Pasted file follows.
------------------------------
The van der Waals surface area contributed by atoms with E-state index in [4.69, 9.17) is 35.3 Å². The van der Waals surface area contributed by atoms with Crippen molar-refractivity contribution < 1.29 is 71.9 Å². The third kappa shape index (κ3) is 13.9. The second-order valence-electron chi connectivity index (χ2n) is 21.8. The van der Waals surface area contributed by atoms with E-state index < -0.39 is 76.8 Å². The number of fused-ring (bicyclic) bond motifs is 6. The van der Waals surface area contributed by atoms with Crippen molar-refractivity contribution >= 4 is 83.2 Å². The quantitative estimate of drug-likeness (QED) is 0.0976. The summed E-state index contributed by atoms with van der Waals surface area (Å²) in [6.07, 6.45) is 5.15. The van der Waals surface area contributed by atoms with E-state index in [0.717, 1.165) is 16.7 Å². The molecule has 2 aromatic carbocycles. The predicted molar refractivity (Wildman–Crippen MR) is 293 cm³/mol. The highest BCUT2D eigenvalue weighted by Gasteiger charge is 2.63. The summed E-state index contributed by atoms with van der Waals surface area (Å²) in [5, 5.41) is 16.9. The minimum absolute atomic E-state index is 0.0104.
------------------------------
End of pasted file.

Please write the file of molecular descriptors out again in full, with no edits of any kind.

The van der Waals surface area contributed by atoms with E-state index in [4.69, 9.17) is 35.3 Å². The van der Waals surface area contributed by atoms with Crippen molar-refractivity contribution < 1.29 is 71.9 Å². The third kappa shape index (κ3) is 13.9. The second-order valence-electron chi connectivity index (χ2n) is 21.8. The van der Waals surface area contributed by atoms with E-state index < -0.39 is 76.8 Å². The number of fused-ring (bicyclic) bond motifs is 6. The van der Waals surface area contributed by atoms with Crippen molar-refractivity contribution >= 4 is 83.2 Å². The quantitative estimate of drug-likeness (QED) is 0.0976. The summed E-state index contributed by atoms with van der Waals surface area (Å²) in [6.07, 6.45) is 5.15. The van der Waals surface area contributed by atoms with E-state index in [0.717, 1.165) is 16.7 Å². The molecule has 2 aromatic carbocycles. The predicted molar refractivity (Wildman–Crippen MR) is 293 cm³/mol. The highest BCUT2D eigenvalue weighted by Gasteiger charge is 2.63. The summed E-state index contributed by atoms with van der Waals surface area (Å²) in [5, 5.41) is 16.9. The minimum absolute atomic E-state index is 0.0104.